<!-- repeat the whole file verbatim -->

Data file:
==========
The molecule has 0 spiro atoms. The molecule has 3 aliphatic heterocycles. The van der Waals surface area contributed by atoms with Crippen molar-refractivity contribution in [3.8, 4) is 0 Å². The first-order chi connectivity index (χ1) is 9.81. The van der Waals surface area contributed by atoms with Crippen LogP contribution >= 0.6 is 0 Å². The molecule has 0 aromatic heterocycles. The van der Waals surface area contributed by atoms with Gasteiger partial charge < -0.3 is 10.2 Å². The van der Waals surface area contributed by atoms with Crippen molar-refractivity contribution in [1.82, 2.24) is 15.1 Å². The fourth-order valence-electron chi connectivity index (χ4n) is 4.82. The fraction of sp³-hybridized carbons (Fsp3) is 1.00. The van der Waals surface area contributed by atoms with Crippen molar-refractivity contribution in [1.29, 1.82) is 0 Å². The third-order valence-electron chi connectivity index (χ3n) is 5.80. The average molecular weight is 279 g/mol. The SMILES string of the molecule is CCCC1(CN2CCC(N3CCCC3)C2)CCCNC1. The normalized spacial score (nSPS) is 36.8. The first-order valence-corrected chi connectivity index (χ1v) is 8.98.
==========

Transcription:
The molecule has 0 spiro atoms. The molecule has 3 aliphatic heterocycles. The van der Waals surface area contributed by atoms with Crippen molar-refractivity contribution in [3.8, 4) is 0 Å². The first-order chi connectivity index (χ1) is 9.81. The van der Waals surface area contributed by atoms with Crippen LogP contribution >= 0.6 is 0 Å². The molecule has 0 aromatic heterocycles. The van der Waals surface area contributed by atoms with Gasteiger partial charge < -0.3 is 10.2 Å². The van der Waals surface area contributed by atoms with Crippen molar-refractivity contribution in [1.82, 2.24) is 15.1 Å². The fourth-order valence-electron chi connectivity index (χ4n) is 4.82. The fraction of sp³-hybridized carbons (Fsp3) is 1.00. The van der Waals surface area contributed by atoms with Crippen molar-refractivity contribution in [1.29, 1.82) is 0 Å². The third-order valence-electron chi connectivity index (χ3n) is 5.80. The average molecular weight is 279 g/mol. The SMILES string of the molecule is CCCC1(CN2CCC(N3CCCC3)C2)CCCNC1. The normalized spacial score (nSPS) is 36.8. The first-order valence-corrected chi connectivity index (χ1v) is 8.98.